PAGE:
There are people in this world I dislike and distrust. When struggling to think of an example of someone I “hate”, I get stuck on Dick Cheney, but really, I don’t have a lot of time for hate in my life. There is no-one, I can confidently say, that I dislike, distrust, or hate, because of their gender or ethnicity. I try very hard to judge people on their character and ideas, even when (especially when?) I disagree with their ideas. Through trying to understand opposing viewpoints, though thoughtful debate of ideas, is how I learn about the world. Dishonesty in thought or action usually earns my distrust, intellectual laziness usually earns my dislike. Overseeing the wholesale slaughter of 200,000+ innocent people for political ideology and greed and feeling no compunction about it after, as Mr. Cheney did, earns him a little of my scarce hatred.

My dislike (not hatred) of Christy Clark is not about her gender, it is about her lack of thoughtful ideas, her failure to lead, and what appears to be a stunning lack of self-awareness. She may not be a bad person, but she is a bad Premier. In some sense, she is indistinguishable from Bill Vander Zalm – a shilling salesman of simple ideologies with no cogent ideas, nuance in thought, or understanding of complex systems.

A couple of years ago, when she was nominated, I was uncertain what it meant, because I was uncertain who Christy Clark was (relative to, for example, Kevin Falcon or Darth Coleman). I didn’t listen to her Radio Show, and was not dazzled by her leadership run. I really disliked some of the decisions made by Kevin Falcon, so I admit to having some early hope that she would come out of the gate and put her stamp on the Province and differentiate herself from the person she defeated for the Leadership of the Liberals. Maybe she would arrive with a few good ideas to set a practical course for the Province, even stem the tide of shitty news arriving from Ottawa. Alas, over time, she has repeatedly failed to fulfill that early hope.

Actually, I have the same concerns about Justin Trudeau right now. Much like Christy Clark, he is telegenic, and sure seems to speak well to a room of supporters. People who like Justin Trudeau seem to really like him. They say “he is an inspiring speaker- and makes you want to follow him”. I just can’t shake the impression, reinforced whenever I hear him discuss any substantive issue, that he is a lightweight. He has neither the intelligence of Mark Garneau nor Martha Hall Findlay. I suspect Trudeau possesses neither the gravitas to lead our nation on the world stage, nor the intelligence to effectively manage a complicated multi-billion dollar enterprise like our Government. Stephen Harper (as much as I dislike the guy) clearly has both, as does Elizabeth May (not that she will ever have the opportunity) – and it has nothing to do with their gender.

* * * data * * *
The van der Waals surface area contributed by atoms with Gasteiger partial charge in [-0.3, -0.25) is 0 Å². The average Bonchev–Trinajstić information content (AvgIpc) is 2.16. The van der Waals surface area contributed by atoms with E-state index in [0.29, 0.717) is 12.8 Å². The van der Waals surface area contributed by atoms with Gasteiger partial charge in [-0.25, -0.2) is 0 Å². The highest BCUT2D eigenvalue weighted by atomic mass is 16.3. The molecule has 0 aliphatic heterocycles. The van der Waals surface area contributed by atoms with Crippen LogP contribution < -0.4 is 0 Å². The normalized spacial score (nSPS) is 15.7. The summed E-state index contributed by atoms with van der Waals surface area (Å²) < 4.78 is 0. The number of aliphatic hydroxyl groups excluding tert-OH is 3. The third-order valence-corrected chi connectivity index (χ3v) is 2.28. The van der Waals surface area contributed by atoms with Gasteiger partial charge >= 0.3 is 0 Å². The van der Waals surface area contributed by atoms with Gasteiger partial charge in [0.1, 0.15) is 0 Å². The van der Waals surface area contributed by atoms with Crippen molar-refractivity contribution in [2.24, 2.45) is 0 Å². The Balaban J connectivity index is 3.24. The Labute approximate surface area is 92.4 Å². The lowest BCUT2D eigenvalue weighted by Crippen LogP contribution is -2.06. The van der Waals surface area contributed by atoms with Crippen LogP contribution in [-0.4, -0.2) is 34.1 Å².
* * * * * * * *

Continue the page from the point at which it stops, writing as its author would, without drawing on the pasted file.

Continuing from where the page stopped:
The accusation of my misogyny came after I made a joke on Twitter about the Premier’s education history. But first we need to set up the context. The Premier was making one of those inspirational speeches to the already-converted when she kind-of compared herself to Margaret Thatcher, then turned that inspiration into an apropos-of-nothing and ridiculous criticism ofthe NDP in a demonstration of contrast. I quote (you can hear it yourself by going to the April 9 Episode here and starting at 1:33:00):

[on the topic of Margaret Thatcher] “She was a woman who endured the most withering kinds of criticism any woman – anyone in politics in the last 50 years – has endured, but she never, ever wavered. She stuck to her guns every single day. She pulled that country back from the brink, I would argue, by sheer force of will. 

Everyone around the world knew what Margaret Thatcher stood for. 

Contrast that with the guys were runnin’ against in this election. My opponent was in Prince George, Thursday last week. He was speaking to the Forest Industry, and in his speech he said ‘ya know, forest industry, I think you guys are entitled to reasonable profits’. (chuckle) And I thought to myself when I heard that: ‘what does that mean exactly?’ What’s a ‘reasonable profit’? And who decides what a reasonable profit is? Is it the Government who gets to decide what profit is reasonable for you? And if the Government is deciding what’s a reasonable profit for you, how long until they are deciding what a reasonable paycheque is for you to take home to your family?”

I’ll skip whether there is an implied self-comparison to Margaret Thatcher for now, the point was how the Premier parlayed that into a woefully unintelligent attack on the “guys [she’s] runnin’ against”.